The .cabal file has various fields that describe the Haskell application. The contents of the HSH.cabal for version 2.1.2 are given below:

Name: HSH
Version: 2.1.3
License: LGPL
Maintainer: John Goerzen <jgoerzen@complete.org>
Author: John Goerzen
Stability: Beta
Copyright: Copyright (c) 2006-2014 John Goerzen
Category: system
license-file: COPYRIGHT
extra-source-files: COPYING
homepage: http://software.complete.org/hsh
Synopsis: Library to mix shell scripting with Haskell programs
Description: HSH is designed to let you mix and match shell expressions with
 Haskell programs. With HSH, it is possible to easily run shell
 commands, capture their output or provide their input, and pipe them
 to and from other shell commands and arbitrary Haskell functions at will.
  Category: System

Cabal-Version: >=1.2.3
Build-type: Simple

flag buildtests
  description: Build the executable to run unit tests
  default: False

library
  Exposed-Modules: HSH, HSH.Command, HSH.ShellEquivs, HSH.Channel
  Extensions: ExistentialQuantification, OverlappingInstances,
    UndecidableInstances, FlexibleContexts, CPP
  Build-Depends: base >= 4 && < 5, mtl, process, regex-compat, MissingH>=1.0.0,
    hslogger, filepath, regex-base, regex-posix, directory,
    bytestring
  if !os(windows)
    Build-Depends: unix
  GHC-Options: -O2 -threaded -Wall

Executable runtests
  if flag(buildtests)
    Buildable: True
    Build-Depends: base >= 4 && < 5, mtl, process, regex-compat,
      MissingH>=1.0.0,
      hslogger, filepath, regex-base, regex-posix, directory,
      bytestring, HUnit, testpack
    if !os(windows)
      Build-Depends: unix
  else
    Buildable: False
  Main-Is: runtests.hs
  HS-Source-Dirs: testsrc, .
  Extensions: ExistentialQuantification, OverlappingInstances,
    UndecidableInstances, FlexibleContexts, CPP
  GHC-Options: -O2 -threaded

Enter the HSH-2.1.2 directory and configure the project using the cabal configure command as shown below:

$ cd HSH-2.1.2

$ cabal configure
Resolving dependencies...
Configuring HSH-2.1.2...

You can then compile the project sources using the cabal build step:

$ cabal build

Building HSH-2.1.2...
Preprocessing library HSH-2.1.2...
[1 of 4] Compiling HSH.Channel      ( HSH/Channel.hs, dist/build/HSH/Channel.o )
...
[2 of 4] Compiling HSH.Command      ( HSH/Command.hs, dist/build/HSH/Command.o )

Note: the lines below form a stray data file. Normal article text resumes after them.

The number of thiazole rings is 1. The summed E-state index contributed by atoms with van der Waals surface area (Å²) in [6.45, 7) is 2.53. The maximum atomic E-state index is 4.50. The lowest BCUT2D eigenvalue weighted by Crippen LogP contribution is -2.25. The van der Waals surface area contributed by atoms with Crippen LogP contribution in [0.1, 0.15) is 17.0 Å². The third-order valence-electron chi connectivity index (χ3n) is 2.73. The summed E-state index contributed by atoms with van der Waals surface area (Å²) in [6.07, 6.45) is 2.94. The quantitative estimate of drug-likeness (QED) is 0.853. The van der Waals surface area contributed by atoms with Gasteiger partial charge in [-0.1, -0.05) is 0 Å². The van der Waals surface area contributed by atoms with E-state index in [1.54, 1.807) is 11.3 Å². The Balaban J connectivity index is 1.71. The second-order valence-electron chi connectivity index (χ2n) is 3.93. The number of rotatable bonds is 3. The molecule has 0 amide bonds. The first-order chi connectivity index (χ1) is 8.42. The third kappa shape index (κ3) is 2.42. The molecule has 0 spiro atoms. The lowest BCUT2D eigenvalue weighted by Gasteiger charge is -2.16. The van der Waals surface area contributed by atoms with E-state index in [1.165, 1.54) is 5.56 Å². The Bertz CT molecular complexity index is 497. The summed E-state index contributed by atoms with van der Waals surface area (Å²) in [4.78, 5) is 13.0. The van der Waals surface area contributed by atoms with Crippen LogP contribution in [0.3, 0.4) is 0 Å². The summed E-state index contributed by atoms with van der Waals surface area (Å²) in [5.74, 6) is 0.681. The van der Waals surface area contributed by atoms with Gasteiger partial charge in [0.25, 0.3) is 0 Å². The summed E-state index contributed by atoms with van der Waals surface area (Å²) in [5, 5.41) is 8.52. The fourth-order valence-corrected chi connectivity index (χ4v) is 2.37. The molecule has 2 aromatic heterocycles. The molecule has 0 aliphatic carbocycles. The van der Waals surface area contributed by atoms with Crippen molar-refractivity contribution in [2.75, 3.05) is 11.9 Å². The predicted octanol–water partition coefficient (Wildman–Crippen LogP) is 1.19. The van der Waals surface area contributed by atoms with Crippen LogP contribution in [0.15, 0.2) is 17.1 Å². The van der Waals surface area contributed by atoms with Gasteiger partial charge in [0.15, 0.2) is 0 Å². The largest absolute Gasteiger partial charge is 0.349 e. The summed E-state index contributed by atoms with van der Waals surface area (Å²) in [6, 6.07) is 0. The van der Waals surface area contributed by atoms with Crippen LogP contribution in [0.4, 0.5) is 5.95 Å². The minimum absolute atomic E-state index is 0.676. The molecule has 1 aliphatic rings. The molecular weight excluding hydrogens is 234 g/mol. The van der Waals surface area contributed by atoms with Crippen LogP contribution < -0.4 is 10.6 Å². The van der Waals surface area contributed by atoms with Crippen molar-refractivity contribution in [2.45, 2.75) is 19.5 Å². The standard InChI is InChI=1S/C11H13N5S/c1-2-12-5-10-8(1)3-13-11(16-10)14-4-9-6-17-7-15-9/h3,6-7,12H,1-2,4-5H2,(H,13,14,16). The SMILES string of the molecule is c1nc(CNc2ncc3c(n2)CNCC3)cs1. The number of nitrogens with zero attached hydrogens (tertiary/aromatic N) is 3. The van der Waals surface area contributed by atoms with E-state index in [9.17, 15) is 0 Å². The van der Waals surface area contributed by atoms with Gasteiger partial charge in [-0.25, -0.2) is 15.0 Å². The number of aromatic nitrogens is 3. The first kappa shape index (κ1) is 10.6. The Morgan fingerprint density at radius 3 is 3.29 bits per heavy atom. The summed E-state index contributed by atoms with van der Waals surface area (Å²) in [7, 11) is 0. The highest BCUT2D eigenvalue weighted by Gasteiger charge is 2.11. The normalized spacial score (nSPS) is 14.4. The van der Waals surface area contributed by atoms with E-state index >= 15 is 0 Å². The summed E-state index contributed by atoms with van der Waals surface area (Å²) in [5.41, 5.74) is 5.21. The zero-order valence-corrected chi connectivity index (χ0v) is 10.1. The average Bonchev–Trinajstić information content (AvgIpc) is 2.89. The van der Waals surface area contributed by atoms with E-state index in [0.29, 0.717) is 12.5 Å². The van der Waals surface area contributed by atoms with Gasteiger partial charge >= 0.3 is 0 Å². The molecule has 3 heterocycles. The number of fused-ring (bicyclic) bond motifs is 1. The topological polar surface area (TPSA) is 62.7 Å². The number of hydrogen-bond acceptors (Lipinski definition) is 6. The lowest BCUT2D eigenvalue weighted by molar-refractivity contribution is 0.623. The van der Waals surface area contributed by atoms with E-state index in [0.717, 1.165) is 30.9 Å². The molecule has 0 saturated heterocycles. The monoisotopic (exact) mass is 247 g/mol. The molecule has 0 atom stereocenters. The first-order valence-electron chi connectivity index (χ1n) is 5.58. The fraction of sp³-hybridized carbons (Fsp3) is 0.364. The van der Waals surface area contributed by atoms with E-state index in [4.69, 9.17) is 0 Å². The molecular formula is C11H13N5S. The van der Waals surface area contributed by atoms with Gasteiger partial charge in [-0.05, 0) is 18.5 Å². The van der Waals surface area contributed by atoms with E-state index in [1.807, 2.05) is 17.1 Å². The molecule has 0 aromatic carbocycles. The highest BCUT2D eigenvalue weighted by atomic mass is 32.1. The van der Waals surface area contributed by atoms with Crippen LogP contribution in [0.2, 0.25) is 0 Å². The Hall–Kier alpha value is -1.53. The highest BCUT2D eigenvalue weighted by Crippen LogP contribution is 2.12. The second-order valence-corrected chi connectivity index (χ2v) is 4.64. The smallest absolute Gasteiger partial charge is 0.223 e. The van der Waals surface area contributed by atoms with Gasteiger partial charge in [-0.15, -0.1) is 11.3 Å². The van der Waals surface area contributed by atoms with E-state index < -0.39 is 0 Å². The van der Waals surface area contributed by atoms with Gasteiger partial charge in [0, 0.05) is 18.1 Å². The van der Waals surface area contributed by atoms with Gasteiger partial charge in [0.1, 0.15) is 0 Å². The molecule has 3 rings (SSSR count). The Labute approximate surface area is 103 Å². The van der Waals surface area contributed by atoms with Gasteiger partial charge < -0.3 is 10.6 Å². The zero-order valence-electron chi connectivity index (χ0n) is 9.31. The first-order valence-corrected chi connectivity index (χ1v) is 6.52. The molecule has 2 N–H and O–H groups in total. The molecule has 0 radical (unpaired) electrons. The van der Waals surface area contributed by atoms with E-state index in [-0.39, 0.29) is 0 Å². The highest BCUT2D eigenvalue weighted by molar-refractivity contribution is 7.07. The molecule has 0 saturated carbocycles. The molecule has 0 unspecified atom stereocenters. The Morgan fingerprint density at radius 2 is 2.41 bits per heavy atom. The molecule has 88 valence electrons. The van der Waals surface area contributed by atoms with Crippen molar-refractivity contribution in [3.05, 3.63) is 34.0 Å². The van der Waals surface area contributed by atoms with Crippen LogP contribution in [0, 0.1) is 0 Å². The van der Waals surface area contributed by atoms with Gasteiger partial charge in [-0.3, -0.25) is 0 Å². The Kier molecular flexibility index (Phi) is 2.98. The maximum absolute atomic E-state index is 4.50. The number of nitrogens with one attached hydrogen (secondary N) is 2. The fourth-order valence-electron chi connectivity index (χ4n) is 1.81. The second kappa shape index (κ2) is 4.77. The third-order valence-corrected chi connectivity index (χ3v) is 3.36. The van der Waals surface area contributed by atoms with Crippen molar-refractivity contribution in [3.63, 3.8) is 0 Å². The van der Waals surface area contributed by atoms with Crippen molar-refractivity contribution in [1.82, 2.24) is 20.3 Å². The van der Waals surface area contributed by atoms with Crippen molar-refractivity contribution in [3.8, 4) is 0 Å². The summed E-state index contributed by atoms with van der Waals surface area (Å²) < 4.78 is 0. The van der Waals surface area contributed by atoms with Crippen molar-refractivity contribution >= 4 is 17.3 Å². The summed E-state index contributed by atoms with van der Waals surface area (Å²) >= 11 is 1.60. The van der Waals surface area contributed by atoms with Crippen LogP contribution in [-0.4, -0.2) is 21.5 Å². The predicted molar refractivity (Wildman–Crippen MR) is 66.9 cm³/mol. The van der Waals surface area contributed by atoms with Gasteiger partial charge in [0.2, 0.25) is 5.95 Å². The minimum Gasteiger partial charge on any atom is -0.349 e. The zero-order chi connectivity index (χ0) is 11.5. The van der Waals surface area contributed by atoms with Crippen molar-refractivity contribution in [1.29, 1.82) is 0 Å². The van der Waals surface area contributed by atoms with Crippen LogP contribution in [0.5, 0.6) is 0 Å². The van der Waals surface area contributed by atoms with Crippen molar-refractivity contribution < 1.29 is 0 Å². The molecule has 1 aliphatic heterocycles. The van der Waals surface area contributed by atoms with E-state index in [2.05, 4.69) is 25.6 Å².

...
[3 of 4] Compiling HSH.ShellEquivs  ( HSH/ShellEquivs.hs, dist/build/HSH/ShellEquivs.o )
...
[4 of 4] Compiling HSH              ( HSH.hs, dist/build/HSH.o )
In-place registering HSH-2.1.2...

You can install the built library files using the cabal install command. By default, it installs to ~/.cabal folder as shown below:

$ cabal install

Resolving dependencies...
Configuring HSH-2.1.2...
Building HSH-2.1.2...
Preprocessing library HSH-2.1.2...
In-place registering HSH-2.1.2...
Installing library in /home/guest/.cabal/lib/HSH-2.1.2/ghc-7.6.3
Registering HSH-2.1.2...
Installed HSH-2.1.2

You can also generate HTML documentation for the source code using the cabal haddock option. The HTML files can also be made available at hackage.haskell.org.

$ cabal haddock

Running Haddock for HSH-2.1.2...
Preprocessing library HSH-2.1.2...
Warning: The documentation for the following packages are not installed. No
links will be generated to these packages: MissingH-1.3.0.1, rts-1.0,
hslogger-1.2.6, network-2.6.0.2
Haddock coverage:
...
Documentation created: dist/doc/html/HSH/index.html

If you make changes to the sources and wish to generate a new release, you can update the Version field in the HSH.cabal file.

Version: 2.1.3

In order to make a new tarball, use the cabal sdist command:

$ cabal sdist

Distribution quality warnings:
...
Building source dist for HSH-2.1.3...
Preprocessing library HSH-2.1.3...
Source tarball created: dist/HSH-2.1.3.tar.gz

To test the installed application, you can run GHCi from a directory other than the HSH-2.1.2 sources directory. For example:

$ ghci
GHCi, version 7.6.3: http://www.haskell.org/ghc/  :? for help
Loading package ghc-prim ... linking ... done.
Loading package integer-gmp ... linking ... done.
Loading package base ... linking ... done.

ghci> :m + HSH

ghci HSH> runIO "date"
Sun Jan  4 14:22:37 IST 2015

You should not run GHCi from the sources directory, since it will find the module in it and try to use it instead of the installed modules in ~/.cabal folder.

You can also test the installation by writing a program:

import HSH.Command

main :: IO ()
main = do
  runIO "date"

You can compile and execute the above as shown below:

$ ghc --make test.hs 
[1 of 1] Compiling Main             ( test.hs, test.o )
Linking test ...

$ ./test 
Sun Jan  4 14:25:19 IST 2015

You are encouraged to read the Cabal guide at https://www.haskell.org/cabal/ for information on specific fields and their options.

I attended PyCon India 2015 at NIMHANS Convention Centre, Bengaluru, India between October 2-4, 2015.

PyCon India 2015 stage

Day 1

I took an early train from Chennai to reach Bengaluru, and headed straight to the venue. The workshops were scheduled on the first day. After completing the registration formalities, I went to observe the DevSprint. I met a number of dgplug folks with whom I have been interacting online on #dgplug (irc.freenode.net).